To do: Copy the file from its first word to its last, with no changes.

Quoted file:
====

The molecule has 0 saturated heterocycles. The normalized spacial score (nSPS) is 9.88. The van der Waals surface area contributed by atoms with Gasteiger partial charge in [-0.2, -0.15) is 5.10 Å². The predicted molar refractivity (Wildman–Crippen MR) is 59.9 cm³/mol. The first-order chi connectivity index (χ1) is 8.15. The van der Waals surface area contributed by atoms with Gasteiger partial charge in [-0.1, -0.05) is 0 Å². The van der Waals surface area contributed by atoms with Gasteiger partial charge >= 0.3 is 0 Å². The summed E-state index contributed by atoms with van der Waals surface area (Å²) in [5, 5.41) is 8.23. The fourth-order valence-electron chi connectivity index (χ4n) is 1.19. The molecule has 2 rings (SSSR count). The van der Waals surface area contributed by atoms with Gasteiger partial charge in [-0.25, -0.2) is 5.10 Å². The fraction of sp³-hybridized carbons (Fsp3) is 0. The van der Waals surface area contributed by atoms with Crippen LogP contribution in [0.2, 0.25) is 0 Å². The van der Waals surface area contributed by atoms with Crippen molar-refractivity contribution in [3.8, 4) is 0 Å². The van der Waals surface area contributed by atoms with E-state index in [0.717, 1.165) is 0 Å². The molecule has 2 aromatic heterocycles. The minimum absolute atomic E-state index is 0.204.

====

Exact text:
The molecule has 0 saturated heterocycles. The normalized spacial score (nSPS) is 9.88. The van der Waals surface area contributed by atoms with Gasteiger partial charge in [-0.2, -0.15) is 5.10 Å². The predicted molar refractivity (Wildman–Crippen MR) is 59.9 cm³/mol. The first-order chi connectivity index (χ1) is 8.15. The van der Waals surface area contributed by atoms with Gasteiger partial charge in [-0.1, -0.05) is 0 Å². The van der Waals surface area contributed by atoms with Gasteiger partial charge >= 0.3 is 0 Å². The summed E-state index contributed by atoms with van der Waals surface area (Å²) in [5, 5.41) is 8.23. The fourth-order valence-electron chi connectivity index (χ4n) is 1.19. The molecule has 2 rings (SSSR count). The van der Waals surface area contributed by atoms with Gasteiger partial charge in [-0.25, -0.2) is 5.10 Å². The fraction of sp³-hybridized carbons (Fsp3) is 0. The van der Waals surface area contributed by atoms with Crippen LogP contribution in [0.2, 0.25) is 0 Å². The van der Waals surface area contributed by atoms with Crippen molar-refractivity contribution in [3.8, 4) is 0 Å². The van der Waals surface area contributed by atoms with E-state index in [0.717, 1.165) is 0 Å². The molecule has 2 aromatic heterocycles. The minimum absolute atomic E-state index is 0.204.